The bottom line is that for the vast majority of transplants for endothelial failure, the donor age does not matter much. More concerned factor is about the health of the tissue. It is to be admitted now would not never be eager for tissue from donors older than 72 years of age. If anything, these results will encourage me to use older donor tissue (but only in my older patients), because the results were not markedly different from those in the younger donors. For (the rare) very young patients with endothelial disease, younger donor tissue would be tried. The Corneal Preservation Time Study, which is currently completing enrollment, is looking at graft survival after DSEK.
The side effects of cornea graft need to be known well in advance of the surgery, so that you can handle them. Though the full recovery time of eyesight can last as long as a year, the clear vision, or the effect of cornea transplant also lasts for a long time, if not forever. Temporary and common complications include: Redness of eye,Sensitivity to light,Flashing lights/floaters in your field of vision ,Slight discomfort ,Pain in the eyes,Nausea.Any of the above mentioned side effects, if experienced, need to be conveyed to the doctor in order for you to prevent their aggravation at a later stage. The surgery and the organ on which it is performed is delicate. Remember, the eye is at risk of further damage in the absence of adequate care, before, as well as after the surgery.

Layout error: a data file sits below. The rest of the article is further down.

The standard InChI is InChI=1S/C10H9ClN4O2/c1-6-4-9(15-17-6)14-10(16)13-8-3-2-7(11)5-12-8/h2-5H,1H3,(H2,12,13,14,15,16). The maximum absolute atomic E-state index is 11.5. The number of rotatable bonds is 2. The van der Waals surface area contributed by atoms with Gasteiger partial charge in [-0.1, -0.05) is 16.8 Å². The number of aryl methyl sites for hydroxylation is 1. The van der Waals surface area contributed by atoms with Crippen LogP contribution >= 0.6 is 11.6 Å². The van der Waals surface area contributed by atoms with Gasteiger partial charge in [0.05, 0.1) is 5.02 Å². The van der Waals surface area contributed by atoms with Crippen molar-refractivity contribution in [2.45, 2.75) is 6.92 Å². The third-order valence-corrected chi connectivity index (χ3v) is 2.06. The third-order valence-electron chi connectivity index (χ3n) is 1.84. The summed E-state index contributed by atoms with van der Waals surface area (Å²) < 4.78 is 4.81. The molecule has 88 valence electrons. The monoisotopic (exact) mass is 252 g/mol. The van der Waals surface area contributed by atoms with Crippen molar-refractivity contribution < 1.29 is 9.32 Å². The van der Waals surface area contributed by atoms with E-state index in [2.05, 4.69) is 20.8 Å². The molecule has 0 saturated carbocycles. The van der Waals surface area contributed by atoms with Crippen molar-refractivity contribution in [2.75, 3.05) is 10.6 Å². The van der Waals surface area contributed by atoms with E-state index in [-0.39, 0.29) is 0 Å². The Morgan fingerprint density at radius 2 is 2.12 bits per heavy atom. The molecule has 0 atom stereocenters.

You must not rub or touch your eye postoperatively. Avoid getting water and soap into your operated eye for one to two 1–2 months. An important after care step is to stay away from dusty and crowded environments. Avoid strenuous exercises for four to six 4–6 weeks. Swimming and contact sports should also be restricted for 6–9 months, until all recovery stages are complete.You will need to wear an eye shield when you sleep to prevent rubbing your operated eye during sleep. Wear sunglasses to avoid excessive glare when you go outdoors. Some patients require medication for at least a year. These drops include antibiotics to prevent infection as well as corticosteroids to reduce inflammation and prevent graft rejection.For the first few days after surgery, the eye may feel scratchy and irritated. Vision will be somewhat blurry for as long as several months.Sutures are often left in place for six months, and occasionally for as long as two years. Some surgeons may prescribe rigid contact lenses to reduce corneal astigmatism that follows corneal transplant.
Patients can expect restored vision after the healing process is complete. In some patients, this might take as long as a year. Patients with keratoconus, corneal scars, early bullous keratopathy, or corneal stromal dystrophies have the highest rate of transplant success. Corneal transplants for keratoconus patients have a success rate of more than 90%.
Cornea transplant is one of the most common transplant treatments worldwide and nearly all major hospitals in major cities across the world provide this facility.The price ranges from Rs 1.5 Lakh to Rs.1.7 Lakh in India.
Corneal transplants are highly successful, with over 90% of the operations in United States achieving restoration of sight. However, there is always some risk associated with any surgery.Most people experience at least partial restoration of their sight, and some will continue to require prescription eyewear. Full recovery may take up to a year, but recovery times are decreasing as techniques improve.